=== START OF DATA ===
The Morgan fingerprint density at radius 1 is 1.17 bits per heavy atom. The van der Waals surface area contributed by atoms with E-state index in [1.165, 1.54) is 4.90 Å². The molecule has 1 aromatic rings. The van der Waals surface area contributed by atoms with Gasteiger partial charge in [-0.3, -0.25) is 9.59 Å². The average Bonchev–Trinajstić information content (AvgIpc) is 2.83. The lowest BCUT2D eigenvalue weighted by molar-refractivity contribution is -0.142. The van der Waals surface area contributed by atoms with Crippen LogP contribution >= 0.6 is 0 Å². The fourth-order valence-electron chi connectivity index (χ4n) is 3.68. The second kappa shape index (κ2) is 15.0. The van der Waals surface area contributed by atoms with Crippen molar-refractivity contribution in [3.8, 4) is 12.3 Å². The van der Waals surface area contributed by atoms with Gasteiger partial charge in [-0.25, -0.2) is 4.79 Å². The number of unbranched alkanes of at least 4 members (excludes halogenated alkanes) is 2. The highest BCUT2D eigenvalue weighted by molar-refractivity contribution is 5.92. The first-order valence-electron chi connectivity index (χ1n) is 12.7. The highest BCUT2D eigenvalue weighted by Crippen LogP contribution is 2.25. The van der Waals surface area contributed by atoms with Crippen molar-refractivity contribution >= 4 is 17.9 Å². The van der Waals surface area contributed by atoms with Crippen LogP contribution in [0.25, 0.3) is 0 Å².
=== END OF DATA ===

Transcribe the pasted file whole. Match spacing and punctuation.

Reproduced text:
The Morgan fingerprint density at radius 1 is 1.17 bits per heavy atom. The van der Waals surface area contributed by atoms with E-state index in [1.165, 1.54) is 4.90 Å². The molecule has 1 aromatic rings. The van der Waals surface area contributed by atoms with Gasteiger partial charge in [-0.3, -0.25) is 9.59 Å². The average Bonchev–Trinajstić information content (AvgIpc) is 2.83. The lowest BCUT2D eigenvalue weighted by molar-refractivity contribution is -0.142. The van der Waals surface area contributed by atoms with Crippen LogP contribution >= 0.6 is 0 Å². The fourth-order valence-electron chi connectivity index (χ4n) is 3.68. The second kappa shape index (κ2) is 15.0. The van der Waals surface area contributed by atoms with Crippen molar-refractivity contribution in [3.8, 4) is 12.3 Å². The van der Waals surface area contributed by atoms with Gasteiger partial charge in [-0.25, -0.2) is 4.79 Å². The number of unbranched alkanes of at least 4 members (excludes halogenated alkanes) is 2. The highest BCUT2D eigenvalue weighted by molar-refractivity contribution is 5.92. The first-order valence-electron chi connectivity index (χ1n) is 12.7. The highest BCUT2D eigenvalue weighted by Crippen LogP contribution is 2.25. The van der Waals surface area contributed by atoms with Crippen molar-refractivity contribution >= 4 is 17.9 Å². The van der Waals surface area contributed by atoms with Crippen LogP contribution in [0.25, 0.3) is 0 Å².